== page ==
Ease of Navigation: Make sure the site is easy to use and straightforward.
When thinking about how your site will look and be used, make sure that the menu bar is easy to find and is clear. Use headings that aptly describe the information they contain.
Also, don’t try to be overly creative or innovative in a way that makes people confused when they come to your site. Stick to what has worked for other websites and try to make your site look (in general) like the majority of other sites out on the web. For instance, have the menu along the top of the page or on one of the sides. Don’t try to be creative and put it on the bottom of the page or make your headings unclear; this will only confuse and aggravate your visitors.
The navigation of a website is important in helping visitors quickly find the content they want. It can also help search engines understand what content the webmaster thinks is important.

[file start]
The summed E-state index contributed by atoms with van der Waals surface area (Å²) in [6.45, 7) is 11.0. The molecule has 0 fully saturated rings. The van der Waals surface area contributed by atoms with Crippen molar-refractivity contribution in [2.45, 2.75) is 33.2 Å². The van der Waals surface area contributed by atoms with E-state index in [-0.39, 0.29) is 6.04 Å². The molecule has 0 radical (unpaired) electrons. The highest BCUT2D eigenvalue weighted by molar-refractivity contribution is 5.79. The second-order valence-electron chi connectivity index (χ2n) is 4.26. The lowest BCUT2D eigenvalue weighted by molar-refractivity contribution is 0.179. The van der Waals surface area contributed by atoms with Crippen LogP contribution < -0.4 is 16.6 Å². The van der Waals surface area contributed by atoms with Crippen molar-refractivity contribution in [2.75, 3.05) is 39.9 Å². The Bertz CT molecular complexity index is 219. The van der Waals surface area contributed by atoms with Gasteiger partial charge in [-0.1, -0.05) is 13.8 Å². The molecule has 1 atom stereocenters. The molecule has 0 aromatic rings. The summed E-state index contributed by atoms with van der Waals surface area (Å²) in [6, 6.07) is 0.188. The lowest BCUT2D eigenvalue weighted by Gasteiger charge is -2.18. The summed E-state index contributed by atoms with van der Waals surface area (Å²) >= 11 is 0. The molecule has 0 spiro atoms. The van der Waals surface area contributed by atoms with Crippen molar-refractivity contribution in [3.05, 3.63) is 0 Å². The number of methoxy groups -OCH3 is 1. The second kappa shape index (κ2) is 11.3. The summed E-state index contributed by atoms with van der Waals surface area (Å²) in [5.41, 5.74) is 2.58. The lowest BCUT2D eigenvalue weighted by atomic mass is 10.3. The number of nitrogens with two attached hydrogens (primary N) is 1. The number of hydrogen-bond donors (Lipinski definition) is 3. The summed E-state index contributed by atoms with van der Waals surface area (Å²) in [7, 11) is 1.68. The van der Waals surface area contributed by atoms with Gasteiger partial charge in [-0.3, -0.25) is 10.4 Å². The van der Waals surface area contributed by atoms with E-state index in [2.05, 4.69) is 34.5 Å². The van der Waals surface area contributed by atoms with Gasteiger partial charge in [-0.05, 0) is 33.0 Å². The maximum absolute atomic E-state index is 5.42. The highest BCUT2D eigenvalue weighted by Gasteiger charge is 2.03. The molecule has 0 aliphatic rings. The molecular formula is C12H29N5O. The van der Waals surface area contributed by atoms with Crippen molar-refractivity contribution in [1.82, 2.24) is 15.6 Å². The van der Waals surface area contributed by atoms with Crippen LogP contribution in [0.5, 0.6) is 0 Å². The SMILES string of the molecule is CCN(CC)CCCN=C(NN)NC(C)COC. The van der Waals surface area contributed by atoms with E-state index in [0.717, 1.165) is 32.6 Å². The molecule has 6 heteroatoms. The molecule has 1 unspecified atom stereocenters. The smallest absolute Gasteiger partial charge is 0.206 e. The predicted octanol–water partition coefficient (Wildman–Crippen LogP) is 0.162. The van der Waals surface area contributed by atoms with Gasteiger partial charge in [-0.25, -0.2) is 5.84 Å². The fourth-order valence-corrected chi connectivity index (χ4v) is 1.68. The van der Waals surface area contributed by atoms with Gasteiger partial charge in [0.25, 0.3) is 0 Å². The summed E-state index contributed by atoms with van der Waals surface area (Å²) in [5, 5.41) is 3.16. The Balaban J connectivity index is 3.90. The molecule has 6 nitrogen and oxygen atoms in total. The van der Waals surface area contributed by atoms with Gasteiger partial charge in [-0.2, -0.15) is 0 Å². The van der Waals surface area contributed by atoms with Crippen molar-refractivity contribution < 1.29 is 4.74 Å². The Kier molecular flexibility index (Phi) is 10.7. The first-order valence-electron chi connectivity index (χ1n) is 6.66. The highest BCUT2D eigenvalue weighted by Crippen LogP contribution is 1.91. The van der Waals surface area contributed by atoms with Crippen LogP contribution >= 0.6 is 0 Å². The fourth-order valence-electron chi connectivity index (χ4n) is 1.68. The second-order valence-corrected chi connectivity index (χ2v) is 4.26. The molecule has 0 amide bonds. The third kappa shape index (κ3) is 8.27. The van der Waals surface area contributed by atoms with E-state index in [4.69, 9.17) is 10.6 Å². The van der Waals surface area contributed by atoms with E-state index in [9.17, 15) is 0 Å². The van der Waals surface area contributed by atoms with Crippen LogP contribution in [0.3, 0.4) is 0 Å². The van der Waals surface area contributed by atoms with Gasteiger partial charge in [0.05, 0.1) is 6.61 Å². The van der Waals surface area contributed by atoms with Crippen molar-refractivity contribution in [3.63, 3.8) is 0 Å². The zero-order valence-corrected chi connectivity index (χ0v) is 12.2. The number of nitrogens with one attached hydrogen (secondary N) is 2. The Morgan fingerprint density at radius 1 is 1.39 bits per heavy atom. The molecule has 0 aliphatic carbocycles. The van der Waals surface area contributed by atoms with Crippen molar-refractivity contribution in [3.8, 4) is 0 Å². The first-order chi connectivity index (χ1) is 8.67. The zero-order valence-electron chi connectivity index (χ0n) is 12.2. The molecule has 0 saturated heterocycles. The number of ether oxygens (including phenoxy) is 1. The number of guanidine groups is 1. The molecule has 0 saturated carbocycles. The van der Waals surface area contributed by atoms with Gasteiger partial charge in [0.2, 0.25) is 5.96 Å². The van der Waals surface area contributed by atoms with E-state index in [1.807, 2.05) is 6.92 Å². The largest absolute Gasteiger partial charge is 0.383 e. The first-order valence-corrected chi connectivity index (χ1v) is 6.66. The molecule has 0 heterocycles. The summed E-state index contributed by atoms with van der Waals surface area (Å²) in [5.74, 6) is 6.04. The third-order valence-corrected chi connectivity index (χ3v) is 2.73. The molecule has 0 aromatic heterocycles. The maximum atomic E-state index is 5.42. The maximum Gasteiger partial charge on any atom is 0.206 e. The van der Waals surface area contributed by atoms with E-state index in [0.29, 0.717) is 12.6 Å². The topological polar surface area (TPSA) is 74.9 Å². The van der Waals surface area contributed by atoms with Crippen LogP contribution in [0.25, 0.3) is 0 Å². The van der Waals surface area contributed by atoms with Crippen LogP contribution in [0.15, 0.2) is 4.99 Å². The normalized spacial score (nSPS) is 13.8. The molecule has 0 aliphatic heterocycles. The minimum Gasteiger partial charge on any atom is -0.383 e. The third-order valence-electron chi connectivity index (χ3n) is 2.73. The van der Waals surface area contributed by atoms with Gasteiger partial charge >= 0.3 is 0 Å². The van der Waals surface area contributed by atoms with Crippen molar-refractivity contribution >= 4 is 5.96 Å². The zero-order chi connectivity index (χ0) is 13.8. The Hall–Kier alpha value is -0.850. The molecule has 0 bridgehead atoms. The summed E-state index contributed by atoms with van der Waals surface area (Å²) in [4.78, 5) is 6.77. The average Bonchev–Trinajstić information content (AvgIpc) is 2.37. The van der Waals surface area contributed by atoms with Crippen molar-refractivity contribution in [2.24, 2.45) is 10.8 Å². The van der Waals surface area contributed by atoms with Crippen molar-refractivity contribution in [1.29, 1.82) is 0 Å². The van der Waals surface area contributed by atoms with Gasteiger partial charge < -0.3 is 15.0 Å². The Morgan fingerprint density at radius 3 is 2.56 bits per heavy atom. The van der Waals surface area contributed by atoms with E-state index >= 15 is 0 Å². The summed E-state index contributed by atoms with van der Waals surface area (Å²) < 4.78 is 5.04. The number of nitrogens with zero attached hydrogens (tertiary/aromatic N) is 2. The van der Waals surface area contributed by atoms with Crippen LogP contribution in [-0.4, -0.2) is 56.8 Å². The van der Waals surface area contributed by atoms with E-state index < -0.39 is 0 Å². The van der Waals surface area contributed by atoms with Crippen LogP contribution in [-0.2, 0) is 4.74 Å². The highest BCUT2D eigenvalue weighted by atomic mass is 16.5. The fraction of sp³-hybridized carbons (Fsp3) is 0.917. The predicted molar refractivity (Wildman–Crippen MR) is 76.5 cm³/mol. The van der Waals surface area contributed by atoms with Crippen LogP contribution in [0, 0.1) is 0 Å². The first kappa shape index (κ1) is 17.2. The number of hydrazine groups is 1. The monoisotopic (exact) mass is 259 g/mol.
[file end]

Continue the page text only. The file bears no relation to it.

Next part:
Plan out your navigation based on your homepage. All sites have a home or “root” page, which is usually the most frequented page on the site and the starting place of navigation for many visitors. Unless your site has only a handful of pages, you should think about how visitors will go from a general page (your root page) to a page containing more specific content.
Navigation Best Practices
Create a naturally flowing hierarchy
Make it as easy as possible for users to go from general content to the more specific content they want on your site. Add navigation pages when it makes sense and effectively work these into your internal link structure.
– creating complex webs of navigation links, e.g. linking every page on your site to every other page
– going overboard with slicing and dicing your content (so that it takes twenty clicks)
Use mostly text for navigation
– having a navigation based entirely on drop-down menus, images, or animations
– many, but not all, search engines can discover such links on a site, but if a user can reach all pages on a site via normal text links, this will improve the accessibility of your site; more on how Google deals with non-text files